Frederick Law Olmsted, Sr., and Calvert Vaux’s “Greensward” plan was chosen for New York’s precedent-setting, publicly funded, urban park in the 1857 design competition. They presented a Romantic park, originally 750 acres and now measuring 843 acres, with pastoral meadows knit to rustic Picturesque woodlands. In anticipation of cross-town traffic, they sunk the transverse roads to separate vehicular traffic from the park.
Visually isolated from the city by perimeter walls and plantings, the park’s water features (including the city’s first reservoir) increased the sense of distance from the edge. The intersection of grade-separated carriage, equestrian, and pedestrian circulation routes prompted the building of numerous bridges, each unique. Designed to thwart class self-segregation, several of the most magnetic landscapes were reachable only on foot. The formal Mall, its cathedral-like ambience created by quadruple rows of American elms surrounding a central promenade, was set askew from the urban grid, aligned instead on the distant Belvedere Castle.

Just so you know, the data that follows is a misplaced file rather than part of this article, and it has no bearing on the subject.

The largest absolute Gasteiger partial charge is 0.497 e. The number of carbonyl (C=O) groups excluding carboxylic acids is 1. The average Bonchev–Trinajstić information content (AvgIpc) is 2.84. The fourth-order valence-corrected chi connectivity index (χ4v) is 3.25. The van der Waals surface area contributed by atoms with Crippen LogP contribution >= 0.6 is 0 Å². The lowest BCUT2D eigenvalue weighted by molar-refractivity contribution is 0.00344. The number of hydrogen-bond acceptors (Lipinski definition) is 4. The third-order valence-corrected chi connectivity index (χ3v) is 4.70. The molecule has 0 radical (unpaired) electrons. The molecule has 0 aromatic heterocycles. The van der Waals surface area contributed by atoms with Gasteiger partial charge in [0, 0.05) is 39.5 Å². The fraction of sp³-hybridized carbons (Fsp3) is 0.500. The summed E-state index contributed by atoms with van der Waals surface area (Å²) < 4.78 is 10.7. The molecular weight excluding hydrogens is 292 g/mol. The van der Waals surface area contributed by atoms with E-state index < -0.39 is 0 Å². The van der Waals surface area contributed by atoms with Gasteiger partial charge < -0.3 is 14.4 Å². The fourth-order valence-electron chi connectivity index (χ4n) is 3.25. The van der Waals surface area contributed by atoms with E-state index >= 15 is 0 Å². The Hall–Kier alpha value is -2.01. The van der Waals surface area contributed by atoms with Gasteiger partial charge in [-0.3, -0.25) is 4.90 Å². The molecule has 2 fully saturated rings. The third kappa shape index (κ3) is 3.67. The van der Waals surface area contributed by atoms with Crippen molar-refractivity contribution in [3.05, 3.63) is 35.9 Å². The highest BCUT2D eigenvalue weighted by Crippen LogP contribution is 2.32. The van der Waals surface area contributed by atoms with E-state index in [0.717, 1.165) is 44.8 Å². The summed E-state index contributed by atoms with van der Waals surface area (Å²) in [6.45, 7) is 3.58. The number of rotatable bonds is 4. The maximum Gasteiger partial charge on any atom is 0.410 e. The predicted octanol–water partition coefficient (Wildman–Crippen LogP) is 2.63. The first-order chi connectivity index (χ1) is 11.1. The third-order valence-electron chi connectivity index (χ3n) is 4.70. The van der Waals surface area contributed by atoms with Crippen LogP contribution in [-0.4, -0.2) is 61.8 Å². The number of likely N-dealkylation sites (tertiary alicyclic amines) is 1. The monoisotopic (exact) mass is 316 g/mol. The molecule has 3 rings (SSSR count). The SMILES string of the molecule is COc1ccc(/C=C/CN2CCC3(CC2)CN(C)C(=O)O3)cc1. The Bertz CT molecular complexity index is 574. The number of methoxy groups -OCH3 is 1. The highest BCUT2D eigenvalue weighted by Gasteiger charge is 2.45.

Additional notable figures associated with the park’s nineteenth-century development include architect Jacob Wrey Mould, horticulturist Ignatz Pilat, sanitarian George E. Waring, and landscape architect Samuel Parsons, Jr. The twentieth-century legacy includes such celebrated landscape architects as Clarke & Rapuano, who worked on numerous park elements; Betty Sprout, who formalized the Conservatory Gardens in the 1930s; and Richard Dattner and M. Paul Friedberg, both of whom designed innovative playgrounds within the park. Central Park became a National Historic Landmark in 1966. A model for public-private partnership, the Central Park Conservancy was founded in 1980 and continues to lead park management today.